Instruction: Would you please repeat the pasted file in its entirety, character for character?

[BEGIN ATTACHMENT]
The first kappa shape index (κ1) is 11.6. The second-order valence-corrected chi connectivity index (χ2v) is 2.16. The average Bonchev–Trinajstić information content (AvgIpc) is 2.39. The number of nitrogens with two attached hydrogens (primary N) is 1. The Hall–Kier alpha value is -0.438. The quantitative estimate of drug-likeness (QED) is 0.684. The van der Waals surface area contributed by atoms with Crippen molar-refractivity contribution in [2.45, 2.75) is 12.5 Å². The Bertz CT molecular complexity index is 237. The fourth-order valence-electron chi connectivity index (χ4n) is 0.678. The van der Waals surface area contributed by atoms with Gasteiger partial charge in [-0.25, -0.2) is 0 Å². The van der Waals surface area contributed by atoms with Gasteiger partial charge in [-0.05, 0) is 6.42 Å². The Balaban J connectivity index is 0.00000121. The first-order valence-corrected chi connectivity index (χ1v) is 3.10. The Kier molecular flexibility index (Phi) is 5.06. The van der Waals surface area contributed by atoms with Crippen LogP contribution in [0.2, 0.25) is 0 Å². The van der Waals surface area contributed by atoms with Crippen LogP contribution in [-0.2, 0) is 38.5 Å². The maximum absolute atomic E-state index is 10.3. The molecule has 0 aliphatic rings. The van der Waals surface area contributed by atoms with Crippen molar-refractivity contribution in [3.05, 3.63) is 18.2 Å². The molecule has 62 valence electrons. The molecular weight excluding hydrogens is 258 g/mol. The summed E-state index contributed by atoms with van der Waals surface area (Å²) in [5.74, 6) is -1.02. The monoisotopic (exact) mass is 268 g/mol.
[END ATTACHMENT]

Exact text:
The first kappa shape index (κ1) is 11.6. The second-order valence-corrected chi connectivity index (χ2v) is 2.16. The average Bonchev–Trinajstić information content (AvgIpc) is 2.39. The number of nitrogens with two attached hydrogens (primary N) is 1. The Hall–Kier alpha value is -0.438. The quantitative estimate of drug-likeness (QED) is 0.684. The van der Waals surface area contributed by atoms with Crippen molar-refractivity contribution in [2.45, 2.75) is 12.5 Å². The Bertz CT molecular complexity index is 237. The fourth-order valence-electron chi connectivity index (χ4n) is 0.678. The van der Waals surface area contributed by atoms with Gasteiger partial charge in [-0.25, -0.2) is 0 Å². The van der Waals surface area contributed by atoms with Gasteiger partial charge in [-0.05, 0) is 6.42 Å². The Balaban J connectivity index is 0.00000121. The first-order valence-corrected chi connectivity index (χ1v) is 3.10. The Kier molecular flexibility index (Phi) is 5.06. The van der Waals surface area contributed by atoms with Crippen LogP contribution in [0.2, 0.25) is 0 Å². The van der Waals surface area contributed by atoms with Crippen LogP contribution in [-0.2, 0) is 38.5 Å². The maximum absolute atomic E-state index is 10.3. The molecule has 0 aliphatic rings. The van der Waals surface area contributed by atoms with Crippen molar-refractivity contribution in [3.05, 3.63) is 18.2 Å². The molecule has 62 valence electrons. The molecular weight excluding hydrogens is 258 g/mol. The summed E-state index contributed by atoms with van der Waals surface area (Å²) in [5.74, 6) is -1.02. The monoisotopic (exact) mass is 268 g/mol.